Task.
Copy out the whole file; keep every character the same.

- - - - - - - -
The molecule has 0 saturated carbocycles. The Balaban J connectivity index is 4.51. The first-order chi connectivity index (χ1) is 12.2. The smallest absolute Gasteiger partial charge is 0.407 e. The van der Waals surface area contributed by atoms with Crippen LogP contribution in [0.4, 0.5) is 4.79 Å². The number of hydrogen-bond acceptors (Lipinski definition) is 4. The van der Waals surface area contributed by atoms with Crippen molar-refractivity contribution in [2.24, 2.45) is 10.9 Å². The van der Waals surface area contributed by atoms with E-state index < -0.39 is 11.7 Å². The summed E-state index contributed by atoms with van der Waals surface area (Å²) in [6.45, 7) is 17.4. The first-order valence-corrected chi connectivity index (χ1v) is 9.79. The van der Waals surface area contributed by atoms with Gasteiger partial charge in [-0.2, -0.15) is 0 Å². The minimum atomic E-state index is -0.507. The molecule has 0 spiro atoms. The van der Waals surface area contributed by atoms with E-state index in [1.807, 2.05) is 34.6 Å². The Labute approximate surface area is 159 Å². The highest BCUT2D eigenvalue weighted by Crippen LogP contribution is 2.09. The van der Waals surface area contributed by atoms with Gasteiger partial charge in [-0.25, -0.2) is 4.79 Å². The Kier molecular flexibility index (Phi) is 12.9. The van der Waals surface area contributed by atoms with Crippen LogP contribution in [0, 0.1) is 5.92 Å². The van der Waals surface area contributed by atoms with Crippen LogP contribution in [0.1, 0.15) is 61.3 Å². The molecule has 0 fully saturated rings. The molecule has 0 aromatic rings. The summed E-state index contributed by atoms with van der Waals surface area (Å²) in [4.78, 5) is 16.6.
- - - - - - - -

The molecule has 0 saturated carbocycles. The Balaban J connectivity index is 4.51. The first-order chi connectivity index (χ1) is 12.2. The smallest absolute Gasteiger partial charge is 0.407 e. The van der Waals surface area contributed by atoms with Crippen LogP contribution in [0.4, 0.5) is 4.79 Å². The number of hydrogen-bond acceptors (Lipinski definition) is 4. The van der Waals surface area contributed by atoms with Crippen molar-refractivity contribution in [2.24, 2.45) is 10.9 Å². The van der Waals surface area contributed by atoms with E-state index < -0.39 is 11.7 Å². The summed E-state index contributed by atoms with van der Waals surface area (Å²) in [6.45, 7) is 17.4. The first-order valence-corrected chi connectivity index (χ1v) is 9.79. The van der Waals surface area contributed by atoms with Gasteiger partial charge in [-0.2, -0.15) is 0 Å². The minimum atomic E-state index is -0.507. The molecule has 0 spiro atoms. The van der Waals surface area contributed by atoms with E-state index in [1.807, 2.05) is 34.6 Å². The Labute approximate surface area is 159 Å². The highest BCUT2D eigenvalue weighted by Crippen LogP contribution is 2.09. The van der Waals surface area contributed by atoms with Gasteiger partial charge in [-0.25, -0.2) is 4.79 Å². The Kier molecular flexibility index (Phi) is 12.9. The van der Waals surface area contributed by atoms with Crippen LogP contribution in [0, 0.1) is 5.92 Å². The van der Waals surface area contributed by atoms with Crippen LogP contribution in [0.1, 0.15) is 61.3 Å². The molecule has 0 fully saturated rings. The molecule has 0 aromatic rings. The summed E-state index contributed by atoms with van der Waals surface area (Å²) in [4.78, 5) is 16.6.